UAB researcher awarded $3.14 million to examine mental health experiences of Hispanic and Latinx caregivers – News


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He watched his parents turn into caregivers after his grandparents were diagnosed with dementia. Now Frank Puga, Ph.D., will study the impact on mental health of adults living with dementia and as well as the mental health of their caregivers.

Written by: Erica Techo
Media contact: Hannah Echols

Frank Puga, Ph.D.The National Institutes of Health’s National Institute on Aging awarded a five-year, $3.14 million grant to Frank Puga, Ph.D., assistant professor in the University of Alabama at Birmingham School of Nursing. Puga’s research will focus on the mental health of adults living with chronic illness and their families.

The program will examine the mental health experiences of Hispanic and Latinx caregivers of individuals with Alzheimer’s disease and related dementias.

“Hispanic and Latino/a adults develop dementia at a younger age, may experience more symptom burden than other ethnic/racial groups, and have higher rates of comorbidities,” Puga said. “Given these observed disparities, Hispanic and Latino/a dementia caregivers are uniquely susceptible to increased caregiving stress that can negatively impact their mental health.”

The link between caregiving-related stress and health outcomes is well-documented, Puga says, but this grant supports research to better understand the dynamic factors that impact the experiences of Hispanic and Latinx caregivers.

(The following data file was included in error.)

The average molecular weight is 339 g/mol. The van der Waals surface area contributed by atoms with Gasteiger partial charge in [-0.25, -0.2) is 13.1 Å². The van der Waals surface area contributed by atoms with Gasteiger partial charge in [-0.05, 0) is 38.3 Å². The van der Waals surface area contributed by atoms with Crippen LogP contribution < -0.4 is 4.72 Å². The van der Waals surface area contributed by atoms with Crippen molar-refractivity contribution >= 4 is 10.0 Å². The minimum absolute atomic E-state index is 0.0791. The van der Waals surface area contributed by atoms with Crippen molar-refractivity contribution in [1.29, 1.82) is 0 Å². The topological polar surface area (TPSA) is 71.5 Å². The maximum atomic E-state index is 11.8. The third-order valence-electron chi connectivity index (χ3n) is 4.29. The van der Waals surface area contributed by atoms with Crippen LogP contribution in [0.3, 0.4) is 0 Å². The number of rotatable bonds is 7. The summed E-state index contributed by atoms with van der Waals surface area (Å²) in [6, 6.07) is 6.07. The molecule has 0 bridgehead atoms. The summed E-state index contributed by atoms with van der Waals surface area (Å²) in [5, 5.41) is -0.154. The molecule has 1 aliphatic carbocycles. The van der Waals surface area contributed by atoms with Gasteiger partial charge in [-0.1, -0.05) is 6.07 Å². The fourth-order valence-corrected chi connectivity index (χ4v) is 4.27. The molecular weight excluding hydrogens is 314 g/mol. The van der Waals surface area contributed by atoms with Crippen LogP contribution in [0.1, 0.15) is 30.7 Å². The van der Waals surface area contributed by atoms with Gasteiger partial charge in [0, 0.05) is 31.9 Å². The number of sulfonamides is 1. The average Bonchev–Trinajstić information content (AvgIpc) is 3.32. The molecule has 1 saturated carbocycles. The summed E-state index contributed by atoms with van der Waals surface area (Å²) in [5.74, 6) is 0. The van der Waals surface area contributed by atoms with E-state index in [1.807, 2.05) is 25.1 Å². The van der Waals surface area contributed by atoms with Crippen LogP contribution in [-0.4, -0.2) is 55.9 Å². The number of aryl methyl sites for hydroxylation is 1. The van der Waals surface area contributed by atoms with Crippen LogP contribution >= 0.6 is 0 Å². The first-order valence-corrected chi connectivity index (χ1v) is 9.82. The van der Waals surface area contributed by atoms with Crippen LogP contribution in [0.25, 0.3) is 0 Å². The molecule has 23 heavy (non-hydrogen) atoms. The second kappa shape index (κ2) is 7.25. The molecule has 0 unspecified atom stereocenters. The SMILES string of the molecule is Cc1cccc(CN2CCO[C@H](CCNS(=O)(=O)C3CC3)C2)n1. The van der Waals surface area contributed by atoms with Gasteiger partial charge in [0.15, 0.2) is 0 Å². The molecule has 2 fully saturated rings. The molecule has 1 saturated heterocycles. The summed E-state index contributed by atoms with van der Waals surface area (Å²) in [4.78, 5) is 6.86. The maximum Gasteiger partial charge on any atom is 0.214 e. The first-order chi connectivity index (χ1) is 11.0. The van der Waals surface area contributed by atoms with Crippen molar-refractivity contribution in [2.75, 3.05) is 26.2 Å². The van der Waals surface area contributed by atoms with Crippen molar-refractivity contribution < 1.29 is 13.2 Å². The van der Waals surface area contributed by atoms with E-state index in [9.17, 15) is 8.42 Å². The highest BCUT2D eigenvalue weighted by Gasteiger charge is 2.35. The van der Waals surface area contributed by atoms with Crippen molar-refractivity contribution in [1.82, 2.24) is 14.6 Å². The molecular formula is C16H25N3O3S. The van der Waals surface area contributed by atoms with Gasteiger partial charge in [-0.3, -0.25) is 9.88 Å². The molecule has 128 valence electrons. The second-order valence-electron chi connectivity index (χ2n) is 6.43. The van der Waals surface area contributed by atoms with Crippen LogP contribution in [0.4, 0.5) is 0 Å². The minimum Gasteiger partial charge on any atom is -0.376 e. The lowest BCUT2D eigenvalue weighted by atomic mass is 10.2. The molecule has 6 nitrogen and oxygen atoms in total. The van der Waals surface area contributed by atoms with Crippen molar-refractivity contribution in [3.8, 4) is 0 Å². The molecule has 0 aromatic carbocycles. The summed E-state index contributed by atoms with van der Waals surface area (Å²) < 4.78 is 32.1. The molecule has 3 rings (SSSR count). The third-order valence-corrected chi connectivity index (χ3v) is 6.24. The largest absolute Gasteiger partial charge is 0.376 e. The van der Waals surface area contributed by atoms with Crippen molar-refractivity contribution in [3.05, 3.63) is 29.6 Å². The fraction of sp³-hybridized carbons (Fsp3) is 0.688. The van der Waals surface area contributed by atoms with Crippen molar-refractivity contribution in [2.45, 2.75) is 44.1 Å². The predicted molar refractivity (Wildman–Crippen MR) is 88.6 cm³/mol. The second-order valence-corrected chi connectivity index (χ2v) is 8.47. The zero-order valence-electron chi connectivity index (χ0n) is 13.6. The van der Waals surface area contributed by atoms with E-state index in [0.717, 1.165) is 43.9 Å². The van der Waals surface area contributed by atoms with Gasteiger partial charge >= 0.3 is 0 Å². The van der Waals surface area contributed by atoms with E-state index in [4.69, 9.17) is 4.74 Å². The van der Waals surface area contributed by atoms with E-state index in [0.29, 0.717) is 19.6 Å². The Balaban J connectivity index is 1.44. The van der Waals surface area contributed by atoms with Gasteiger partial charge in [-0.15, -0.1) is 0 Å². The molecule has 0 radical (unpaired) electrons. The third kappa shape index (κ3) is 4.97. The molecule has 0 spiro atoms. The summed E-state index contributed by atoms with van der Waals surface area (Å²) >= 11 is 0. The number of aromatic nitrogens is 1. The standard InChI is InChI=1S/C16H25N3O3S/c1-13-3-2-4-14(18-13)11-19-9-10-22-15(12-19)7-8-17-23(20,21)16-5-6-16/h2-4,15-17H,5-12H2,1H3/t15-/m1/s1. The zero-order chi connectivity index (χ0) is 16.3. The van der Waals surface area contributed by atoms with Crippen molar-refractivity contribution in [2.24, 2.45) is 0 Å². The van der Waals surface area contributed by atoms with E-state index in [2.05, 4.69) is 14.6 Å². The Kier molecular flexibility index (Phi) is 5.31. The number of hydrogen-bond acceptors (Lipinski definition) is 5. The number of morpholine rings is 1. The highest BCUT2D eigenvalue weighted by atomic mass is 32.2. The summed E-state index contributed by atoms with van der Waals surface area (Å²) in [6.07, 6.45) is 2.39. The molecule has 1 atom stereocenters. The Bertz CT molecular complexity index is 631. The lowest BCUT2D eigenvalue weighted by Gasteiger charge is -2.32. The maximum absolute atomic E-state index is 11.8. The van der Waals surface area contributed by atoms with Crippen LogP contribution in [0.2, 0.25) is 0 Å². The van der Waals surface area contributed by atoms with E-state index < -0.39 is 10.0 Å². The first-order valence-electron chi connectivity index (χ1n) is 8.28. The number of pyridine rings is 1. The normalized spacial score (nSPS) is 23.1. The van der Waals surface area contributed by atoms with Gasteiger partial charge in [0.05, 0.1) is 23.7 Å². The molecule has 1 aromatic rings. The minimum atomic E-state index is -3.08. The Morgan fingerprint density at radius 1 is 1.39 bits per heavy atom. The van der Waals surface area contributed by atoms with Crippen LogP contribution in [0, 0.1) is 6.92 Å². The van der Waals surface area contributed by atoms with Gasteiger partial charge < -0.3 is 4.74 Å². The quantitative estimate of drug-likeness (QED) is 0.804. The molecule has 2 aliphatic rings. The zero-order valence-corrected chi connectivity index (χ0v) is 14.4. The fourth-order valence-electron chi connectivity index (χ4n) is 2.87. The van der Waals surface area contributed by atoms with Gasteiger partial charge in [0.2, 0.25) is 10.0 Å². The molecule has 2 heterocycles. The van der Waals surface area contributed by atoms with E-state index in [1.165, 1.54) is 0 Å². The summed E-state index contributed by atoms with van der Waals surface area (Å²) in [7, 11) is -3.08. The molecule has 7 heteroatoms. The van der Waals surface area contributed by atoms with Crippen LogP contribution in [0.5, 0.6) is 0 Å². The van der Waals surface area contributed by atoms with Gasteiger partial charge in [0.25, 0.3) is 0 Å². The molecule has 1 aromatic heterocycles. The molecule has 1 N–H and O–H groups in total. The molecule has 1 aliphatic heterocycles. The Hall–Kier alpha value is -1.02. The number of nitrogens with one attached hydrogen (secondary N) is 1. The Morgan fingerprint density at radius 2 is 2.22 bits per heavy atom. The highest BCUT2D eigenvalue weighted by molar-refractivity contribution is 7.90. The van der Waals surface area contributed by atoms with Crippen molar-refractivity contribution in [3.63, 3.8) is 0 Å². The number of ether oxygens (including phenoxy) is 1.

“This study is especially needed as this group of dementia caregivers is underserved and underrepresented in aging research,” Puga said. “As a Hispanic investigator, it is important to me that we increase representation of Hispanic and Latino/a individuals in research, as members of the workforce and as participants.”

To track caregiver experiences and day-to-day mental health, study participants will complete a series of daily diary surveys. Responses to these daily surveys can help identify patterns of depression and anxiety-related symptoms over time, while examining individual-level and cultural factors associated with the identified patterns.

By focusing on often overlooked variables, including cultural values, acculturation, and experiences of racism and discrimination, this study can better support diverse populations that are also oftentimes disproportionately affected by stress and poor health outcomes.

“Imagine being a Spanish-speaking caregiver trying to navigate the health system for your loved one living with dementia or trying to seek support services. It can be a very stressful situation since services may be predominantly in English or may not be culturally sensitive, or you may just not feel comfortable because of how you are treated or talked to,” Puga said.

There are also strengths that can be derived from cultural factors, such as the focus on family leading to more social support. By better understanding the unique experiences of Hispanic and Latino/a caregivers, Puga aims to identify culturally sensitive interventions to improve caregiver mental health and resilience.

This topic is also personal for Puga, whose maternal grandparents were diagnosed with dementia and moved in with his parents while he was in college.

“Finding services and support for my grandparents was not always easy, and I saw firsthand how stressful caregiving can be for a family,” Puga said. “I often think back to that time and how support services for Hispanic caregivers like my parents are needed to help manage the stress of caregiving. This project is dedicated to the memory of my grandparents and to the compassion and endurance of my parents and my family.”


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